Retreats are especially warranted In today’s “fractured world” where people contend with multiple identities, said Rabbi Irwin Kula, co-president of CLAL, The National Jewish Center for Learning and Leadership, based in New York City. Kula said the immersive environment of Jewish retreats creates “a place where we can bring all of ourselves,” and gives participants an opportunity to have Jewish identity and practice “play a significant role in who we are.”
One of the challenges in the field involves matching Jewish retreat organizers with Jewish retreat sites. The 2020 Cohen Center survey described an “ecosystem” of more than 200 organizers, but found that only 40% of their retreats are held in Jewish settings. Organizers interviewed in the study said they often have no feasible Jewish options when considering a place that checks all their boxes for location, capacity, comfort and cost. For example, only three of the 42 Jewish retreat sites that participated in the study are open year-round.
Sixty percent of the organizers who participated in the study indicated that having “an easy way to find appropriate facilities for their retreats” would be very helpful to save time and energy for other activities. The study indicated that operators, likewise, also need to better understand how to bridge the gap between what they are offering and what organizers are looking for.
The study also showed that although the number of retreats and participants grew between 2015 and 2018, Jewish participants decreased during that time as a percentage of total business, which “may reflect a need for improved services and marketing to Jewish groups.”
To address some of these challenges, Retreat Jewish will run two professional cohorts of eight retreat site operators each, who will begin meeting later in the year to share best practices and discuss needs in the field. The cohorts aim to give the operators access to a peer support system, increased marketing knowledge and grants to be able to attract more Jewish retreat organizers, as well as knowledge to make more strategic capital investments. They will also receive training in hospitality, programming and food service.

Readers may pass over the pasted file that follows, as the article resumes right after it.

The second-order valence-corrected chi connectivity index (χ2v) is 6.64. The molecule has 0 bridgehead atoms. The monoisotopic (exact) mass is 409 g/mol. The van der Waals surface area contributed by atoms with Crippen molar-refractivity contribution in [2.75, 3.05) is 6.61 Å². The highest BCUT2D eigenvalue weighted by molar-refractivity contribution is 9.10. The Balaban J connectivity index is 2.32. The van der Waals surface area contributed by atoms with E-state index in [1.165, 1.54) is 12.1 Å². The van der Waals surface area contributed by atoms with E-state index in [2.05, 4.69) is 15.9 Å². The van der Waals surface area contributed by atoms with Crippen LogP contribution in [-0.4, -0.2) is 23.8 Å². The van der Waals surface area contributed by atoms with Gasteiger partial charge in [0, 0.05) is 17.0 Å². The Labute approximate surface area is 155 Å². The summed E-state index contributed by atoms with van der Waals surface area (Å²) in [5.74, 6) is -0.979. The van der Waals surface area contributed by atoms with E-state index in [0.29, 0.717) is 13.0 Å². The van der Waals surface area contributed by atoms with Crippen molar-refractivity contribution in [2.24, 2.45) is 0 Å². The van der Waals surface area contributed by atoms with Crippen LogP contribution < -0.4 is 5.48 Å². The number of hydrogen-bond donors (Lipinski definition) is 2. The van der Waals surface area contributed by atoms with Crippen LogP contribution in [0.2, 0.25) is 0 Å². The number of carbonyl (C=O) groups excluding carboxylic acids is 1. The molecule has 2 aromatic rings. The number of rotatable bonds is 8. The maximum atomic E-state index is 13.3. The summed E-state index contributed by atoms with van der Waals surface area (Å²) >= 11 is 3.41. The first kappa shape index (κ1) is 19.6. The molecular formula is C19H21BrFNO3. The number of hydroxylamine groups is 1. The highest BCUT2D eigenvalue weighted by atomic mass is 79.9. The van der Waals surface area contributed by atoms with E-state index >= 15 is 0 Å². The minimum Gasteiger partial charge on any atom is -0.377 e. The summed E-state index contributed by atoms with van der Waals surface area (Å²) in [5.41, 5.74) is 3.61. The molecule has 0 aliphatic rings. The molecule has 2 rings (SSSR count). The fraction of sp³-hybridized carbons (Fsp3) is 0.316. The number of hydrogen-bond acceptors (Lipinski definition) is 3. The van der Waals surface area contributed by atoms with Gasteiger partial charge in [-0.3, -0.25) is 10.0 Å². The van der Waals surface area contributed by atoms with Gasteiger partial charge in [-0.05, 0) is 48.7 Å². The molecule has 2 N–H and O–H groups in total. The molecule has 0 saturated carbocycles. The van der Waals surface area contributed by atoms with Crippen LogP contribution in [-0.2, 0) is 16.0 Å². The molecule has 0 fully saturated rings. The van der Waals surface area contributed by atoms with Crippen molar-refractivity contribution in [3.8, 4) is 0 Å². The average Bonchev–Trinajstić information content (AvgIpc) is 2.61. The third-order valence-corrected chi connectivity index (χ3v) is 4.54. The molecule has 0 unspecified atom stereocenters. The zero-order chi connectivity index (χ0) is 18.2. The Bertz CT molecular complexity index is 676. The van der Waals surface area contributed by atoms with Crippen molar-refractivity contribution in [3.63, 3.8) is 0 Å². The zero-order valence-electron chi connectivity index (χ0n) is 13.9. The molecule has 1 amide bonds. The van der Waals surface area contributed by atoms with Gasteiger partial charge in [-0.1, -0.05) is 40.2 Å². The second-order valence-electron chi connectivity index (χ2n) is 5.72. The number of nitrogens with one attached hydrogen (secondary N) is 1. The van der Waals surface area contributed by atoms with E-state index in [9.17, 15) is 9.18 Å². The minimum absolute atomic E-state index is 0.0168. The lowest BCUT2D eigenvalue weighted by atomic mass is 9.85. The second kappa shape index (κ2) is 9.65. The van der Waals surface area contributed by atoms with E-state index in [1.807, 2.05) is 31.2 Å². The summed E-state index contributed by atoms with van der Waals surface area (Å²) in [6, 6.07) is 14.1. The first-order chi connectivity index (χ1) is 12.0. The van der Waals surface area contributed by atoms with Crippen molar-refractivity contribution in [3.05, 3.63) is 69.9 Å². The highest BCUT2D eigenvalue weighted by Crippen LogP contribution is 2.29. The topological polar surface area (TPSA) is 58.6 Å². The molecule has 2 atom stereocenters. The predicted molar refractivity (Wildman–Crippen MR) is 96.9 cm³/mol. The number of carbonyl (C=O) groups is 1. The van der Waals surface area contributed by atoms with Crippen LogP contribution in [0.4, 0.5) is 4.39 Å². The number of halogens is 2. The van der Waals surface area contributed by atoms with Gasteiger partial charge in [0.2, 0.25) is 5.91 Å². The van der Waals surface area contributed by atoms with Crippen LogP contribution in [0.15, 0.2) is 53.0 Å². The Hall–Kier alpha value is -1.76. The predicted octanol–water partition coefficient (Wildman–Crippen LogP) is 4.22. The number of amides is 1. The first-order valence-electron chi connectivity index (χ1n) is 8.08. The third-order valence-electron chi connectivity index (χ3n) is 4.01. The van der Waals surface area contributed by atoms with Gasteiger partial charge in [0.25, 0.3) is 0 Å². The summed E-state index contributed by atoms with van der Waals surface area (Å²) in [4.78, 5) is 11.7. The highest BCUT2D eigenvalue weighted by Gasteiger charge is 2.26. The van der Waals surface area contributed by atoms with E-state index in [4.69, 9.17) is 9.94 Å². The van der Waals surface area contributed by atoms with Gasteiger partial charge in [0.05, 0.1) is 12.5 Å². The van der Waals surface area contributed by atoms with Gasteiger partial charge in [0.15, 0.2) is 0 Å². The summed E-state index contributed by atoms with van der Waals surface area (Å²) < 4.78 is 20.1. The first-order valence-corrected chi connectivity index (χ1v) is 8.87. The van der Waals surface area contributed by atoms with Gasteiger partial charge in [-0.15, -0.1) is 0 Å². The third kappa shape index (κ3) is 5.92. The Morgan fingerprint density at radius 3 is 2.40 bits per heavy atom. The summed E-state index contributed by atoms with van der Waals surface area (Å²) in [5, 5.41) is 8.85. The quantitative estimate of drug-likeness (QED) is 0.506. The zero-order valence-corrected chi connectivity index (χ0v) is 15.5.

“We talked so much about the power of connectivity and of Jewish retreating and what it does for the individual or the organization in terms of community building,” says Eve Wachhaus, COO of Pearlstone and the Hazon, the Jewish environmental group, which are currently undergoing a merger that’s expected to be finalized this year. “But we have never created a community amongst all of the Jewish retreat centers and those that organize with Jewish retreats, and now we are.”
Sales will also conduct additional research, on behalf of Retreat Jewish, based on the takeaways from the cohort meetings. In addition, Phillips will update a Jewish retreat landscape assessment he conducted in 2015 that will take stock of the wishes of retreat operators and organizers.
Wachhaus says that the response from other operators Pearlstone has reached out to so far has been positive. She hopes the new community of retreat operators will “create sustainable operating models across Jewish retreat centers… and support critical Jewish retreat centers at this moment in time.”